Use JavaScript Core Library with SharePoint Framework (Async or await and normal promises)

In this SPFx tutorial, we will discuss how to use the JavaScript core library with SharePoint framework (SPFx) in SharePoint Online.

What is JavaScript Core Library (PnP-JS-Core)

The Patterns and Practices(PnP) JavaScript Core Library was created to help developers by simplifying common operations within SharePoint and the SharePoint Framework.

Currently, it contains a fluent API for working with the full SharePoint REST API as well as utility and helper functions. This takes the guesswork out of creating REST requests, letting developers focus on the what and less on the how.

How to install PnP-JS-Core

Add the npm package to your project:

npm install sp-pnp-js –save
create sharepoint framework webpart
create sharepoint framework webpart

How to import a library in your project

Use JavaScript Core Library with SharePoint Framework
Use JavaScript Core Library with SharePoint Framework

First or second way?

Asynchronous execution is one of the most important features of JavaScript. It’s also one of the features many developers seem to struggle with.

In my experience, improper handling of asynchronous code is the main source of bugs in JavaScript applications.

Most of the asynchronous bugs I see are related to promises. Probably because promise handling can get complicated if you’re not careful.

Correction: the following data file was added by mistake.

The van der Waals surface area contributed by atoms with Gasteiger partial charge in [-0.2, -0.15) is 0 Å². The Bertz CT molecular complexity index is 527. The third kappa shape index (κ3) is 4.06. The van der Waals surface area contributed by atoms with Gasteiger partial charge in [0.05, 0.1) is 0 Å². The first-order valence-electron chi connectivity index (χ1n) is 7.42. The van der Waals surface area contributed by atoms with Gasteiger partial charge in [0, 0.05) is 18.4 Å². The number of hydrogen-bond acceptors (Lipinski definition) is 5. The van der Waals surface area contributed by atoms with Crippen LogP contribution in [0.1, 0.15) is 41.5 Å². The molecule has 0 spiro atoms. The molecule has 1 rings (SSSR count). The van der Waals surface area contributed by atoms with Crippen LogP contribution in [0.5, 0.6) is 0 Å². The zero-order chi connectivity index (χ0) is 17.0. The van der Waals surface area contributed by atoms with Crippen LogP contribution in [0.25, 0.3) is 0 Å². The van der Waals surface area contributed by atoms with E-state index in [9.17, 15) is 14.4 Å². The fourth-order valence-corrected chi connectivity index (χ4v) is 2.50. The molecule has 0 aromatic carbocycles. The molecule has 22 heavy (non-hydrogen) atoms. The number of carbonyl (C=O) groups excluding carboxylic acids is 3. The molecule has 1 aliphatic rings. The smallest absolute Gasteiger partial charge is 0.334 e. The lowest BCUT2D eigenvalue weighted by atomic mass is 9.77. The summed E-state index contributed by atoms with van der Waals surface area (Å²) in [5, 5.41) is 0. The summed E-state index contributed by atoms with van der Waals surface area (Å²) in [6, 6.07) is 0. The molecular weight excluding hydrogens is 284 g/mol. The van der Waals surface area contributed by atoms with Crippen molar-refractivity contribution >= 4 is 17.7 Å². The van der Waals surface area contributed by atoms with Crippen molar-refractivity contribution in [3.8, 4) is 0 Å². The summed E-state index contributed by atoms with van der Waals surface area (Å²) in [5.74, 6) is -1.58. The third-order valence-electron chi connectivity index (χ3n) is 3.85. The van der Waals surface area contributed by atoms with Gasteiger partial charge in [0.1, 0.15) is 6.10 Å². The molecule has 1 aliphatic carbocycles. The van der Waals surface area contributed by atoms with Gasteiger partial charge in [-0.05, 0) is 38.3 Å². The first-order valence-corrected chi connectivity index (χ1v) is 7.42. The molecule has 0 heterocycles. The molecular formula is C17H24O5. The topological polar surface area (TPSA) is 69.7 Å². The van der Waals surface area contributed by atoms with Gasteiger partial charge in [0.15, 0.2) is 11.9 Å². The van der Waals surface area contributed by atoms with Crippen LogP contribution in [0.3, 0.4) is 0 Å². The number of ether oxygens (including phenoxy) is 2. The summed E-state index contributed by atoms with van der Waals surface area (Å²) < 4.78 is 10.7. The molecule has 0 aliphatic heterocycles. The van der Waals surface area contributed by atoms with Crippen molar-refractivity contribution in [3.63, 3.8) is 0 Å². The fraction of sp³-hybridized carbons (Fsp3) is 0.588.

Below is a typical example of promise handling using the fetch api.

How to Get Started with the SharePoint Framework
How to Get Started with the SharePoint Framework

As you can tell there is a lot going on here:

First, we call fetch to trigger the http call. Next, we have to deal with two layers of chained ‘then’ calls to unwrap and print the person’s full name.

Async – await

Next, I will show how you can use async/await as an alternative to ‘then’ based promise handling.

On of the benefits of async/await is that it makes asynchronous code appear more like synchronous code.

It’s important to keep in mind that this is just syntactic sugar though. Under the hood the code is still asynchronous In the following code I have rewritten the original function using async/await.

sharepoint framework client web part
sharepoint framework client web part

The first thing to notice is that the code is a lot less verbose. We no longer have to deal with ‘then’ functions and callbacks.

Instead we use the await keyword to create the illusion of synchronous looking code.

Async/await is available in TypeScript as of version 2.1.

Quick Basics

  • async is a keyword for the function declaration
  • await is used during the promise handling
  • await must be used within an async function, though Chrome now supports “top level” await
  • async functions return a promise, regardless of what the return value is within the function
  • async/await and promises are essentially the same under the hood
  • Available now in most browsers as well as Node.js

Benefits of async and await

  • Your code is more simplistic, precise
  • Debugging is easier thanks to fewer callbacks
  • Conversion from promise then / catch code is easy
  • Your code can be more “top-down”, less nesting

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